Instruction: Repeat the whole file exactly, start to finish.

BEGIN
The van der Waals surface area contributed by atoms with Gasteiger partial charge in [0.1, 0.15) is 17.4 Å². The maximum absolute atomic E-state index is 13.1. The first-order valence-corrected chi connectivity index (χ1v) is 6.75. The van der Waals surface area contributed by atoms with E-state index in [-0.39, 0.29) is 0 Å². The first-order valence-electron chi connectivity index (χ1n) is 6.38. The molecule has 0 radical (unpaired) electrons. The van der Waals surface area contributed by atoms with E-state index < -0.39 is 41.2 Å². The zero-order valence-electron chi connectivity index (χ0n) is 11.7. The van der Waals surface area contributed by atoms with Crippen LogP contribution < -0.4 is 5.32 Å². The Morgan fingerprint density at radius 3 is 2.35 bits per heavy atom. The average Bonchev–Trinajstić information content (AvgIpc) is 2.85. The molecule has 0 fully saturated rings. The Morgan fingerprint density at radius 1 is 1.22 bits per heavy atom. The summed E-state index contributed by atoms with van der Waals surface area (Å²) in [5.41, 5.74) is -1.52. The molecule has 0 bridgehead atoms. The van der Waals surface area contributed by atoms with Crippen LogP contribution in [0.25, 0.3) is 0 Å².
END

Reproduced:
The van der Waals surface area contributed by atoms with Gasteiger partial charge in [0.1, 0.15) is 17.4 Å². The maximum absolute atomic E-state index is 13.1. The first-order valence-corrected chi connectivity index (χ1v) is 6.75. The van der Waals surface area contributed by atoms with E-state index in [-0.39, 0.29) is 0 Å². The first-order valence-electron chi connectivity index (χ1n) is 6.38. The molecule has 0 radical (unpaired) electrons. The van der Waals surface area contributed by atoms with E-state index < -0.39 is 41.2 Å². The zero-order valence-electron chi connectivity index (χ0n) is 11.7. The van der Waals surface area contributed by atoms with Crippen LogP contribution < -0.4 is 5.32 Å². The Morgan fingerprint density at radius 3 is 2.35 bits per heavy atom. The average Bonchev–Trinajstić information content (AvgIpc) is 2.85. The molecule has 0 fully saturated rings. The Morgan fingerprint density at radius 1 is 1.22 bits per heavy atom. The summed E-state index contributed by atoms with van der Waals surface area (Å²) in [5.41, 5.74) is -1.52. The molecule has 0 bridgehead atoms. The van der Waals surface area contributed by atoms with Crippen LogP contribution in [0.25, 0.3) is 0 Å².